A Single-Session Pain Management Skills Class Benefits Patients With Chronic Low-Back Pain

Person with hands on back in pain

A single 2-hour pain self-management skills class is no less effective than an 8-week, 16-hour cognitive behavioral therapy (CBT) program for reducing pain catastrophizing, pain intensity, and pain interference in adults with chronic low-back pain, according to a new Stanford University study. The study, which was partially supported by the National Center for Complementary and Integrative Health, was published in JAMA Network Open.

Previous research has shown that a CBT program that focuses on pain self-management skills can help people with chronic low-back pain feel better, at least in part by reducing pain catastrophizing (a pattern of response that includes paying a lot of attention to the pain and feeling helpless). However, because CBT typically involves 8 to 12 group sessions, some people may not be able to participate because of time, cost, or limited availability of therapists. More rapid and efficient options would be valuable.

In this study, 263 adults with chronic low-back pain were randomly assigned to a single 2-hour pain relief skills class, an 8-session (16-hour) group CBT program, or a single 2-hour back pain health education class that did not teach pain management skills. The single-session pain class included pain neuroscience education, mindfulness principles, and CBT skills (identifying distressing thoughts and emotions, cognitive reframing, a relaxation response exercise, and a self-soothing action plan).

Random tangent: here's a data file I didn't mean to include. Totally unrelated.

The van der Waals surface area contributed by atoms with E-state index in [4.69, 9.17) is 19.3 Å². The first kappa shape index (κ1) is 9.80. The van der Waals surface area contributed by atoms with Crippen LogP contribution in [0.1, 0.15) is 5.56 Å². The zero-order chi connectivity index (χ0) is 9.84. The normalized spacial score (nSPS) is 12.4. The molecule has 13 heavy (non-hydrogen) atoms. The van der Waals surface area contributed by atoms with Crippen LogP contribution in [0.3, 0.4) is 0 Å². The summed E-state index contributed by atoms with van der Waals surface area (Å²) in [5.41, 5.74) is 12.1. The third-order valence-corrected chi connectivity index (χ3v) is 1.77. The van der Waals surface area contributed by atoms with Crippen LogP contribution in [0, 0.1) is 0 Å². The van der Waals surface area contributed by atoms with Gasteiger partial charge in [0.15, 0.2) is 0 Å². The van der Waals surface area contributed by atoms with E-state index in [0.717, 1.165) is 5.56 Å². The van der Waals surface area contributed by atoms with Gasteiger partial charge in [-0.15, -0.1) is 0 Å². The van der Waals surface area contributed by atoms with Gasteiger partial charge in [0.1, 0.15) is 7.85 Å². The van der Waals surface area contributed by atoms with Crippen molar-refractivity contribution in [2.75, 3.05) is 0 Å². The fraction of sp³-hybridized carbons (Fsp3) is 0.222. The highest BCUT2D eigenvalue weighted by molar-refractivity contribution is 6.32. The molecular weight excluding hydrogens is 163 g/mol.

Three months after receiving one of these treatments, participants in both the single-session pain class and the CBT program showed clinically meaningful reductions in pain catastrophizing scores. The reduction in pain catastrophizing score in the group that attended the single-session pain class was not significantly inferior to that in the CBT group. Both treatments were superior to health education for reducing pain catastrophizing scores. The single-session pain class was noninferior to CBT and superior to the health education class in reducing scores for pain intensity and pain interference (the extent to which pain limits or interferes with a person’s activities).

The findings from this study indicate that a single pain management skills class can have meaningful benefits for patients with chronic low-back pain. The researchers who conducted the study said that this new intervention may improve access to care because it is adaptable to medical or community settings and may be offered at low or no cost. They cautioned, however, that their study participants were mostly White and of high socioeconomic status. It’s uncertain whether similar results would be obtained among participants of different socioeconomic status or in racially/ethnically diverse populations.  

Publication Date: August 16, 2021